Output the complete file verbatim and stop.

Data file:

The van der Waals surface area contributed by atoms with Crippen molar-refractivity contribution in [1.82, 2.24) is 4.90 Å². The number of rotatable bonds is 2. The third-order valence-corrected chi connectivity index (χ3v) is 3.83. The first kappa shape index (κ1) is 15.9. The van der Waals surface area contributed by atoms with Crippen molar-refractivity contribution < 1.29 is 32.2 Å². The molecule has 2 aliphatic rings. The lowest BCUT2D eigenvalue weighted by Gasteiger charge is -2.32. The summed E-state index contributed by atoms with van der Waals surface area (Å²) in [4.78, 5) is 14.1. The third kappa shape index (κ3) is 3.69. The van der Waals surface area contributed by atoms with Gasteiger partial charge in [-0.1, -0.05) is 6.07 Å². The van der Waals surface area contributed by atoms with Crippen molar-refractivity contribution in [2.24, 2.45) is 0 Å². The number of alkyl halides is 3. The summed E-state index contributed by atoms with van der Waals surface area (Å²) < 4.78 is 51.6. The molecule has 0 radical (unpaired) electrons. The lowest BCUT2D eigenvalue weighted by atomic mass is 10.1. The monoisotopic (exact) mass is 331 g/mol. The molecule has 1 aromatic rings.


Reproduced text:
The van der Waals surface area contributed by atoms with Crippen molar-refractivity contribution in [1.82, 2.24) is 4.90 Å². The number of rotatable bonds is 2. The third-order valence-corrected chi connectivity index (χ3v) is 3.83. The first kappa shape index (κ1) is 15.9. The van der Waals surface area contributed by atoms with Crippen molar-refractivity contribution < 1.29 is 32.2 Å². The molecule has 2 aliphatic rings. The lowest BCUT2D eigenvalue weighted by Gasteiger charge is -2.32. The summed E-state index contributed by atoms with van der Waals surface area (Å²) in [4.78, 5) is 14.1. The third kappa shape index (κ3) is 3.69. The van der Waals surface area contributed by atoms with Gasteiger partial charge in [-0.1, -0.05) is 6.07 Å². The van der Waals surface area contributed by atoms with Crippen molar-refractivity contribution in [2.24, 2.45) is 0 Å². The number of alkyl halides is 3. The summed E-state index contributed by atoms with van der Waals surface area (Å²) < 4.78 is 51.6. The molecule has 0 radical (unpaired) electrons. The lowest BCUT2D eigenvalue weighted by atomic mass is 10.1. The monoisotopic (exact) mass is 331 g/mol. The molecule has 1 aromatic rings.